Non-Muslims observe fast to learn valuable lessons

Filipino Muslim children (L) pray with other worshippers at the Golden Mosque in Manila on Saturday on the eve of Ramadan.

Filipino Muslim children (L) pray with other worshippers at the Golden Mosque in Manila on Saturday on the eve of Ramadan.

When Neil Grajo, a Filipino, observed the fast on Sunday with his colleagues at work, he learned a valuable lesson in of life. It taught him how one can shed weight and other bad habits through a change in one’s lifestyle.

“Ramadan could be good for a country like the Philippines where smoking and alcohol drinking are so viral that they not only harm the economy but also public health,” Grajo observed. He said bad habits and immorality cannot be changed without moral and physical discipline.

Non-Muslim expats observe Ramadan in Saudi Arabia with due respect, while many of them have already tried to fast and learnt the lessons behind this religious duty.

“This was my first time to fast and to be honest it’s very hard, but I tried to remain normal,” said Chariz Serrot who observed the fast with her employer. She said that fasting promotes moral values in a person.

She added: “It is hard but I have always wanted to embark on this spiritual journey and to consider it as a way of spiritual discipline although I am not a Muslim.”

For Muslims, Ramadan is a month of abstention from various evils, teaching moral values and internal discipline, besides strengthening faith. Even when they know that there is no one watching, they continue to abstain from food and drinking water being aware that Allah is watching his servants.

Ramadan is an excellent opportunity to lose weight and regain health especially for those suffering from obesity. To top it, Ramadan teaches them compassion for the poor and downtrodden section of the society.

Muslims all over the world observe the annual month of fasting during the daylight hours of Ramadan in keeping with the divine commandment not only as a spiritual duty but also for its physical and moral benefits.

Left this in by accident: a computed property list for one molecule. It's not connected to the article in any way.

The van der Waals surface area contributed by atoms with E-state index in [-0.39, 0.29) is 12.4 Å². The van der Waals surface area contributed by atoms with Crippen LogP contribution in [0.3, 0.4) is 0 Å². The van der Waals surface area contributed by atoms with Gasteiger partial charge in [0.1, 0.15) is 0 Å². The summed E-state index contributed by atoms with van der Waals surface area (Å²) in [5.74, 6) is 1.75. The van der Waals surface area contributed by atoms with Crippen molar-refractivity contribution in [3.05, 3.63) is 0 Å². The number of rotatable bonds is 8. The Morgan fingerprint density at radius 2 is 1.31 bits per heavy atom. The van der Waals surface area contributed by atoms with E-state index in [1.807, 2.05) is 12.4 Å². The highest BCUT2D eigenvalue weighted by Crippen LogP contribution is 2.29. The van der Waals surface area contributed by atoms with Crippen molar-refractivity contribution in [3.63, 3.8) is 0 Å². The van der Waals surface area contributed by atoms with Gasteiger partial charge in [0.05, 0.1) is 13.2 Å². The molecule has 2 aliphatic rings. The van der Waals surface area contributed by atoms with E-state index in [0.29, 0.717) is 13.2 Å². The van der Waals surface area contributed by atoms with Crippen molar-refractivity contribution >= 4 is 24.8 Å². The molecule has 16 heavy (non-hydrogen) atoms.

Through fasting, one demonstrates the highest degree of submission to the divine command by abstaining from lawful food, drink, and sexual relations from sunrise to sunset for one month every year. This regimen is an excellent means for spiritual and moral improvement.

For Rayan Mania, another Filipino based in Riyadh, Ramadan is one of the important religious duties during which Muslims show their generosity and respect for the divine system, even though it is a difficult task. But it teaches them the higher values of life. Mania cited incidence of crimes in his country due to the lack of such moral reform from within.

“Through fasting, the human being comes to grips with his carnal self, taming his physical appetites, subduing his greed and lust, and thus traversing a path which progressively elevates his consciousness from the physical to the moral and ultimately to the spiritual dimension of his being. This consciousness and submission is a cultivation of self-discipline and is the ideal catalyst to improve society by improving the individual self,” said Sa’dullah Khan in his article “Why do Muslims fast”.

Fasting makes us deeply conscious of the pangs of hunger and discomfort suffered by the less fortunate among our brethren, who may have to put up with such stringent conditions throughout their lives. It thus kindles in man a spirit of sacrifice leading to charity toward his suffering brethren.

Fasting inculcates a spirit of tolerance in man to face unpleasant conditions and situations without making his fellow-being the victim of his wrath on account of his adverse conditions, such as deprivation of his basic needs in life, which constitutes the common cause of dissension among men.





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